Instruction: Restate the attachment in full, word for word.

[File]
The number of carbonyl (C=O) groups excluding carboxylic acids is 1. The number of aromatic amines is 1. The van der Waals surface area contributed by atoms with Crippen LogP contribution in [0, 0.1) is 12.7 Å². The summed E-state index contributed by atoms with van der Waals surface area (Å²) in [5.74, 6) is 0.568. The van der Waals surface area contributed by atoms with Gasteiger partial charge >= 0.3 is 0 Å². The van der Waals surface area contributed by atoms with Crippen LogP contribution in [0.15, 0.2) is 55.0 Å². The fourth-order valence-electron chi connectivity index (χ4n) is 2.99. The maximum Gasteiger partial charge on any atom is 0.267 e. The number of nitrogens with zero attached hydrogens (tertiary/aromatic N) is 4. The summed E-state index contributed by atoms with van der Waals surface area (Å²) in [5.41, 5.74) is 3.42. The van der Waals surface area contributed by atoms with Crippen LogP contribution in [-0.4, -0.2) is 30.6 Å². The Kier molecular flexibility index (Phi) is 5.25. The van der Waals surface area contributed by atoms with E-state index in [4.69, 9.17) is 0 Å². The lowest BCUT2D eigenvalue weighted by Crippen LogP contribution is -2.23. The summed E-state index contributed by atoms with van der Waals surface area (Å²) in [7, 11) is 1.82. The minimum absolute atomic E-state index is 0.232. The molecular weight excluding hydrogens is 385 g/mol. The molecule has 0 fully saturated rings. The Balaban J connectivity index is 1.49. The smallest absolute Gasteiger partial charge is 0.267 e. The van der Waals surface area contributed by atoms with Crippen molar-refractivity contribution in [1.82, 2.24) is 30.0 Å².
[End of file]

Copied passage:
The number of carbonyl (C=O) groups excluding carboxylic acids is 1. The number of aromatic amines is 1. The van der Waals surface area contributed by atoms with Crippen LogP contribution in [0, 0.1) is 12.7 Å². The summed E-state index contributed by atoms with van der Waals surface area (Å²) in [5.74, 6) is 0.568. The van der Waals surface area contributed by atoms with Gasteiger partial charge >= 0.3 is 0 Å². The van der Waals surface area contributed by atoms with Crippen LogP contribution in [0.15, 0.2) is 55.0 Å². The fourth-order valence-electron chi connectivity index (χ4n) is 2.99. The maximum Gasteiger partial charge on any atom is 0.267 e. The number of nitrogens with zero attached hydrogens (tertiary/aromatic N) is 4. The summed E-state index contributed by atoms with van der Waals surface area (Å²) in [5.41, 5.74) is 3.42. The van der Waals surface area contributed by atoms with Crippen LogP contribution in [-0.4, -0.2) is 30.6 Å². The Kier molecular flexibility index (Phi) is 5.25. The van der Waals surface area contributed by atoms with E-state index in [4.69, 9.17) is 0 Å². The lowest BCUT2D eigenvalue weighted by Crippen LogP contribution is -2.23. The summed E-state index contributed by atoms with van der Waals surface area (Å²) in [7, 11) is 1.82. The minimum absolute atomic E-state index is 0.232. The molecular weight excluding hydrogens is 385 g/mol. The molecule has 0 fully saturated rings. The Balaban J connectivity index is 1.49. The smallest absolute Gasteiger partial charge is 0.267 e. The van der Waals surface area contributed by atoms with Crippen molar-refractivity contribution in [1.82, 2.24) is 30.0 Å².